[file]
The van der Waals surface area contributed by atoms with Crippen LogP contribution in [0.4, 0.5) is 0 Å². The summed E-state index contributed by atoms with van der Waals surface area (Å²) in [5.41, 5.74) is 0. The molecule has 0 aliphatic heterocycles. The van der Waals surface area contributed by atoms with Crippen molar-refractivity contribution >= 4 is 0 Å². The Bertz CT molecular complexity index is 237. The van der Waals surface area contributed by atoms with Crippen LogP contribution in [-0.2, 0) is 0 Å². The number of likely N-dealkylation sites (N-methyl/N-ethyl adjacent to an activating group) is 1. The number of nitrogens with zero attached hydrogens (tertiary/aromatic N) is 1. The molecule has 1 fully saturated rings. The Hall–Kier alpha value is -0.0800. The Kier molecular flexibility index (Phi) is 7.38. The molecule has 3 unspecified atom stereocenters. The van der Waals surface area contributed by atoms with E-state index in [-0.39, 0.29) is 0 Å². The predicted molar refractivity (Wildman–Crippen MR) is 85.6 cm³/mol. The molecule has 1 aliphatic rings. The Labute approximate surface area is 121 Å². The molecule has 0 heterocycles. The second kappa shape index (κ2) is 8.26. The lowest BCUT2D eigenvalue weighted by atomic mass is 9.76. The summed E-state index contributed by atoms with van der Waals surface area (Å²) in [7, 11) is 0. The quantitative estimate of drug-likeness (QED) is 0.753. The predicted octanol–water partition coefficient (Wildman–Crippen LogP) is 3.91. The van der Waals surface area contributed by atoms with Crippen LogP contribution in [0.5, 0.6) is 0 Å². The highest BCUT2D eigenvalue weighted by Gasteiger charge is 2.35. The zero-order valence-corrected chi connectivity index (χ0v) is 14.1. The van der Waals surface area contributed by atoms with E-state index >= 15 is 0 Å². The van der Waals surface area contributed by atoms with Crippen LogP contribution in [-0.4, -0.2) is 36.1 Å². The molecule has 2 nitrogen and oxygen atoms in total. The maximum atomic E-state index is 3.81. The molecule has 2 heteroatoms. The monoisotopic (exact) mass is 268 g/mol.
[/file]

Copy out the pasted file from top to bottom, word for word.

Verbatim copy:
The van der Waals surface area contributed by atoms with Crippen LogP contribution in [0.4, 0.5) is 0 Å². The summed E-state index contributed by atoms with van der Waals surface area (Å²) in [5.41, 5.74) is 0. The molecule has 0 aliphatic heterocycles. The van der Waals surface area contributed by atoms with Crippen molar-refractivity contribution >= 4 is 0 Å². The Bertz CT molecular complexity index is 237. The van der Waals surface area contributed by atoms with Crippen LogP contribution in [-0.2, 0) is 0 Å². The number of likely N-dealkylation sites (N-methyl/N-ethyl adjacent to an activating group) is 1. The number of nitrogens with zero attached hydrogens (tertiary/aromatic N) is 1. The molecule has 1 fully saturated rings. The Hall–Kier alpha value is -0.0800. The Kier molecular flexibility index (Phi) is 7.38. The molecule has 3 unspecified atom stereocenters. The van der Waals surface area contributed by atoms with E-state index in [-0.39, 0.29) is 0 Å². The predicted molar refractivity (Wildman–Crippen MR) is 85.6 cm³/mol. The molecule has 1 aliphatic rings. The Labute approximate surface area is 121 Å². The molecule has 0 heterocycles. The second kappa shape index (κ2) is 8.26. The lowest BCUT2D eigenvalue weighted by atomic mass is 9.76. The summed E-state index contributed by atoms with van der Waals surface area (Å²) in [7, 11) is 0. The quantitative estimate of drug-likeness (QED) is 0.753. The predicted octanol–water partition coefficient (Wildman–Crippen LogP) is 3.91. The van der Waals surface area contributed by atoms with Crippen LogP contribution in [0.5, 0.6) is 0 Å². The highest BCUT2D eigenvalue weighted by Gasteiger charge is 2.35. The zero-order valence-corrected chi connectivity index (χ0v) is 14.1. The van der Waals surface area contributed by atoms with E-state index >= 15 is 0 Å². The van der Waals surface area contributed by atoms with Crippen LogP contribution in [-0.4, -0.2) is 36.1 Å². The molecule has 2 nitrogen and oxygen atoms in total. The maximum atomic E-state index is 3.81. The molecule has 2 heteroatoms. The monoisotopic (exact) mass is 268 g/mol.